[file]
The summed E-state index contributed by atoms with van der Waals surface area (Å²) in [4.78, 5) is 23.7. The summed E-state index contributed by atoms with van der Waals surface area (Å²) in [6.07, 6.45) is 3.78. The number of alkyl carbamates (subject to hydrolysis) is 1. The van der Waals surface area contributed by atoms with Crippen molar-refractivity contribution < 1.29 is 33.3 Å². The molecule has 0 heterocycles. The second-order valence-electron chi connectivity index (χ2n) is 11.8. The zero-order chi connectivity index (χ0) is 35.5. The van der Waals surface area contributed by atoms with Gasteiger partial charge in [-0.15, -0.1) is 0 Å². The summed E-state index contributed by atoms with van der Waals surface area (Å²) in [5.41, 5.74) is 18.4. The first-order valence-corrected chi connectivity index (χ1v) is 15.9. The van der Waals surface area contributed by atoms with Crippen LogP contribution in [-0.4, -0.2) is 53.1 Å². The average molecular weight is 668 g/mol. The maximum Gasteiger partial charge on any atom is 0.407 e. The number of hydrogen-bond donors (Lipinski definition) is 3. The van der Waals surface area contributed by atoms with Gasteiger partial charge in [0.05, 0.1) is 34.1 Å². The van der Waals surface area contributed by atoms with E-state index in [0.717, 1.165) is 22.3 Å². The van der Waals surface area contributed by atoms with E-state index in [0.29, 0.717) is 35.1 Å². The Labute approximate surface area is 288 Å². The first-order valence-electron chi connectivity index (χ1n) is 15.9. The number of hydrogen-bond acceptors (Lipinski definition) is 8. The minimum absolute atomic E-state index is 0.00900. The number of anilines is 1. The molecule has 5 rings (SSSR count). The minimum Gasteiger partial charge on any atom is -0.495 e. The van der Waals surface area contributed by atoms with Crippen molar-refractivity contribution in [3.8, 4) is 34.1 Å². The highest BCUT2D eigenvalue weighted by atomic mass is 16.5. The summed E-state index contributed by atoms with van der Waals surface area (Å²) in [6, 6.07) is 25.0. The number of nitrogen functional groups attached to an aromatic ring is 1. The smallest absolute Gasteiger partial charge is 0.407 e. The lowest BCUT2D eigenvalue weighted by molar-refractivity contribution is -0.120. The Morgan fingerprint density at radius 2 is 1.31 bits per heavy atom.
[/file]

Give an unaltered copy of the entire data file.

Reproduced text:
The summed E-state index contributed by atoms with van der Waals surface area (Å²) in [4.78, 5) is 23.7. The summed E-state index contributed by atoms with van der Waals surface area (Å²) in [6.07, 6.45) is 3.78. The number of alkyl carbamates (subject to hydrolysis) is 1. The van der Waals surface area contributed by atoms with Crippen molar-refractivity contribution < 1.29 is 33.3 Å². The molecule has 0 heterocycles. The second-order valence-electron chi connectivity index (χ2n) is 11.8. The zero-order chi connectivity index (χ0) is 35.5. The van der Waals surface area contributed by atoms with Gasteiger partial charge in [-0.15, -0.1) is 0 Å². The summed E-state index contributed by atoms with van der Waals surface area (Å²) in [5.41, 5.74) is 18.4. The first-order valence-corrected chi connectivity index (χ1v) is 15.9. The van der Waals surface area contributed by atoms with Crippen LogP contribution in [-0.4, -0.2) is 53.1 Å². The average molecular weight is 668 g/mol. The maximum Gasteiger partial charge on any atom is 0.407 e. The number of hydrogen-bond donors (Lipinski definition) is 3. The van der Waals surface area contributed by atoms with Gasteiger partial charge in [0.05, 0.1) is 34.1 Å². The van der Waals surface area contributed by atoms with E-state index in [0.717, 1.165) is 22.3 Å². The van der Waals surface area contributed by atoms with E-state index in [0.29, 0.717) is 35.1 Å². The Labute approximate surface area is 288 Å². The first-order valence-electron chi connectivity index (χ1n) is 15.9. The number of hydrogen-bond acceptors (Lipinski definition) is 8. The minimum absolute atomic E-state index is 0.00900. The number of anilines is 1. The molecule has 5 rings (SSSR count). The minimum Gasteiger partial charge on any atom is -0.495 e. The van der Waals surface area contributed by atoms with Crippen molar-refractivity contribution in [3.8, 4) is 34.1 Å². The highest BCUT2D eigenvalue weighted by atomic mass is 16.5. The summed E-state index contributed by atoms with van der Waals surface area (Å²) in [6, 6.07) is 25.0. The number of nitrogen functional groups attached to an aromatic ring is 1. The smallest absolute Gasteiger partial charge is 0.407 e. The lowest BCUT2D eigenvalue weighted by molar-refractivity contribution is -0.120. The Morgan fingerprint density at radius 2 is 1.31 bits per heavy atom.